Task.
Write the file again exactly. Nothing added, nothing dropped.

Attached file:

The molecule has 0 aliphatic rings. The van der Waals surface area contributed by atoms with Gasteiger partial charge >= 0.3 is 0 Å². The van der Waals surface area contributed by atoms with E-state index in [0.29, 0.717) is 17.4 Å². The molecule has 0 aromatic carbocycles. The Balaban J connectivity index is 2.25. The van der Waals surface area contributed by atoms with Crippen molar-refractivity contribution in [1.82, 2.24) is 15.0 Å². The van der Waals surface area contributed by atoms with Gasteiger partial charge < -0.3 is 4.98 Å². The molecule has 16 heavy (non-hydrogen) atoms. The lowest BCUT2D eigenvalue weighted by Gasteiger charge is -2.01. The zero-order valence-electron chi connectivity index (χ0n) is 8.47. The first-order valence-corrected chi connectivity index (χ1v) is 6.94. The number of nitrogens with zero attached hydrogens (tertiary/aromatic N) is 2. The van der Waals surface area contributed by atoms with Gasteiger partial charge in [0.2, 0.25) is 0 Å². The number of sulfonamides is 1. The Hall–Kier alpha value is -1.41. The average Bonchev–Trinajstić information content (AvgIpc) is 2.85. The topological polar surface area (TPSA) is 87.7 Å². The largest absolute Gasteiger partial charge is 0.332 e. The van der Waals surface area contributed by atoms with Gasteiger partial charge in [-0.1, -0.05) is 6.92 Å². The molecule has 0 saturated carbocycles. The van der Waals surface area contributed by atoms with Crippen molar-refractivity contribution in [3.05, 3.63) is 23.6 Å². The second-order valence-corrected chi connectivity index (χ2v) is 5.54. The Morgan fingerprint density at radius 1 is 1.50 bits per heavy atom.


The molecule has 0 aliphatic rings. The van der Waals surface area contributed by atoms with Gasteiger partial charge >= 0.3 is 0 Å². The van der Waals surface area contributed by atoms with E-state index in [0.29, 0.717) is 17.4 Å². The molecule has 0 aromatic carbocycles. The Balaban J connectivity index is 2.25. The van der Waals surface area contributed by atoms with Crippen molar-refractivity contribution in [1.82, 2.24) is 15.0 Å². The van der Waals surface area contributed by atoms with Gasteiger partial charge < -0.3 is 4.98 Å². The molecule has 16 heavy (non-hydrogen) atoms. The lowest BCUT2D eigenvalue weighted by Gasteiger charge is -2.01. The zero-order valence-electron chi connectivity index (χ0n) is 8.47. The first-order valence-corrected chi connectivity index (χ1v) is 6.94. The number of nitrogens with zero attached hydrogens (tertiary/aromatic N) is 2. The van der Waals surface area contributed by atoms with Gasteiger partial charge in [0.2, 0.25) is 0 Å². The number of sulfonamides is 1. The Hall–Kier alpha value is -1.41. The average Bonchev–Trinajstić information content (AvgIpc) is 2.85. The topological polar surface area (TPSA) is 87.7 Å². The largest absolute Gasteiger partial charge is 0.332 e. The van der Waals surface area contributed by atoms with Gasteiger partial charge in [-0.1, -0.05) is 6.92 Å². The molecule has 0 saturated carbocycles. The van der Waals surface area contributed by atoms with Crippen molar-refractivity contribution in [3.05, 3.63) is 23.6 Å². The second-order valence-corrected chi connectivity index (χ2v) is 5.54. The Morgan fingerprint density at radius 1 is 1.50 bits per heavy atom.